Exercise is good for the general health of joints. Regular exercise does not appear to increase the risk or progression of OA. However, excessive joint loading, be it through sports participation or occupation, is related to OA. The combination of optimal muscular strength, proprioception and reduced body mass index, all of which are associated with an active lifestyle, are joint protective. These factors promote normal physiological joint loading, a balance that may be lost in elite athletes, particularly those in contact sports. Awareness and prevention are paramount, and It is important to consider the following factors when evaluating risk of OA from sport and activity:
  • Non-modifiable factors: inheritance, epiphysial, congenital, hypermobility, malalignment, leg length inequality
  • Modifiable risk factors: musculoskeletal/biomechanical assessment findings (ex. landing mechanics, spinal stability etc.), selection based on weight vs. age, methods of skill development, training techniques – volume, periodization, appropriate rest etc.
A Brief Note on Exercise for Knee & Hip OA:

It is well accepted, based on existing literature and clinical practice guidelines, that exercise is a frontline intervention for patients with non-surgical knee and hip OA. In their narrative review, Bennell & Hinman summarize the literature on this important topic, emphasizing the following points:
  • Most exercise research has focused on knee OA (a paucity of literature exists for hip OA – meaning that the inclusion of exercise in CPGs is based largely on expert opinion)
  • Aerobic, strengthening, aquatic and Tai chi exercise are beneficial for improving pain and function in people with OA with benefits observed across the range of disease severities. There is no evidence at this time to suggest that one form of exercise is superior to others, although land-based exercise may be more advantageous than aquatic programs.
  • A combination of general aerobic and specific strengthening exercise is recommended.
  • There are very few contraindications to exercise in OA patients.
  • The optimal exercise dosage is yet to be determined and an individualized approach to exercise prescription is required based on an individual assessment of impairments, patient preference, co-morbidities and accessibility.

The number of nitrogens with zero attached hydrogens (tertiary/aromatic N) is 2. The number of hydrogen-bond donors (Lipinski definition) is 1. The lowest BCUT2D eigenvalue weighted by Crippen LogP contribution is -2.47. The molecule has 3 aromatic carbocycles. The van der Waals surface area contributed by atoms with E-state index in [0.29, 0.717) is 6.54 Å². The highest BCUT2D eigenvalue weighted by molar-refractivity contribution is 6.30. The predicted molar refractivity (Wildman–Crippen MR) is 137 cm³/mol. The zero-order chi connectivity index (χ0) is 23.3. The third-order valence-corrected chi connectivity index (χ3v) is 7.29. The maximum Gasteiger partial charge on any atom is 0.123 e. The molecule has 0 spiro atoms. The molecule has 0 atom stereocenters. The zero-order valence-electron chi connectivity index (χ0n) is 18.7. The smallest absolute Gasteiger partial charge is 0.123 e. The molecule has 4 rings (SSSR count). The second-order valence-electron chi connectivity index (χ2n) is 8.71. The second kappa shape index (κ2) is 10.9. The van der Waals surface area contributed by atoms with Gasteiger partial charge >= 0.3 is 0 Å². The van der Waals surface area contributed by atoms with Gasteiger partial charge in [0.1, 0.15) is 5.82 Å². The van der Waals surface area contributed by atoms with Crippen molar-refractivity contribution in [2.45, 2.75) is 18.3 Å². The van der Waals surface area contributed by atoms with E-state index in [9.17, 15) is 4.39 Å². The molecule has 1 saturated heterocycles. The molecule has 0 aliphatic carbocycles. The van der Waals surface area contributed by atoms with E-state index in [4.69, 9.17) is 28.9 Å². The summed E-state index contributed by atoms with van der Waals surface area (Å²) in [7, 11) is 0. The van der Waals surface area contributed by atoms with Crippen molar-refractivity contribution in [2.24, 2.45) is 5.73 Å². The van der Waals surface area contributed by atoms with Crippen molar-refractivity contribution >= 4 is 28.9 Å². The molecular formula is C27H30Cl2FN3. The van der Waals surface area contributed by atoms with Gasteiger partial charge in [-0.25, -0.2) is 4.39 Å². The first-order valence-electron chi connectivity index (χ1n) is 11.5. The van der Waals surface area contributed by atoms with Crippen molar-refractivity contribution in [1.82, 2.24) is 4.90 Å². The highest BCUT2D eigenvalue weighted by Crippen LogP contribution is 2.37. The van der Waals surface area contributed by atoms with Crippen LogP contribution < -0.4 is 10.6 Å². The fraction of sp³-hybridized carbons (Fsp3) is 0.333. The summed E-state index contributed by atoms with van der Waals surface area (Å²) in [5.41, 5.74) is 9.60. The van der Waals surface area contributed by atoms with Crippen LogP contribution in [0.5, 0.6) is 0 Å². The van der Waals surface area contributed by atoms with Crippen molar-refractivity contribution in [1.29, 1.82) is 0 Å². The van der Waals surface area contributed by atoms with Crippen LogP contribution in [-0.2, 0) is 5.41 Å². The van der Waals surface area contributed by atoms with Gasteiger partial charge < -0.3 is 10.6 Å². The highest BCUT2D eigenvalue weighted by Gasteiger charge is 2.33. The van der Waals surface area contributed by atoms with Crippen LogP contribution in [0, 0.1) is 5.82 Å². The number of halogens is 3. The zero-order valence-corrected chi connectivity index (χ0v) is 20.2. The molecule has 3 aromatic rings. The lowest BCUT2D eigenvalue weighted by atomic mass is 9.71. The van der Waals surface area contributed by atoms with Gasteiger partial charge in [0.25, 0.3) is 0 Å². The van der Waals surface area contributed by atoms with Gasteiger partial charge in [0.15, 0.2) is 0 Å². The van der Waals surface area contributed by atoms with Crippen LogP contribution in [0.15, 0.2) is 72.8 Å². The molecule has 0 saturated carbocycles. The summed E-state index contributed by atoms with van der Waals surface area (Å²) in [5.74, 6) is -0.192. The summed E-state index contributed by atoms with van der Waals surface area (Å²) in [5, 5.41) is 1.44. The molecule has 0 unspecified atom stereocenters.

• To be effective, exercise programs should be accompanied by advice and lifestyle modification.
  • Maximising adherence is key in the success of exercise therapy. This can be enhanced by the use of supervised exercise sessions (possibly in a supervised class format) in the initial exercise period followed by home exercises. Further, asking patients to return for intermittent consultations with the exercise practitioner, or attendance at “refresher” group exercise classes may also assist long-term adherence.
  • Few studies have evaluated the effects of exercise on structural disease progression and there is currently no evidence to show that exercise can be disease modifying.
  • The effectiveness of exercise is not dependant on radiographic severity of OA.

Clinical Application & Conclusions:

In the coming years, OA of the knee and hip will increase in prevalence as the population ages. As musculoskeletal medicine providers, it is our duty to stay abreast of all types of research on this condition so we can better assist our patients, whether or not the OA is the primary reason for a patient to visit us. Prudent use and interpretation of imaging findings is key to directing appropriate treatment, and as with many conditions, consistent and sustainable exercise is at the forefront of active management.

Additional References:

  1. Felson DT, Chaisson CE, Hill CL, et al. The association of bone marrow lesions with pain in knee osteoarthritis. Ann Intern Med 2001; 134:541–9.
  2. Hill CL, Gale DG, Chaisson CE, et al. Knee effusions, popliteal cysts, and synovial thickening: association with knee pain in osteoarthritis. J Rheumatol 2001; 28:1330–7.
  3. Hill CL, Gale DR, Chaisson CE, et al. Periarticular lesions detected on magnetic resonance imaging: prevalence in knees with and without symptoms. Arthritis Rheum 2003; 48:2836–44.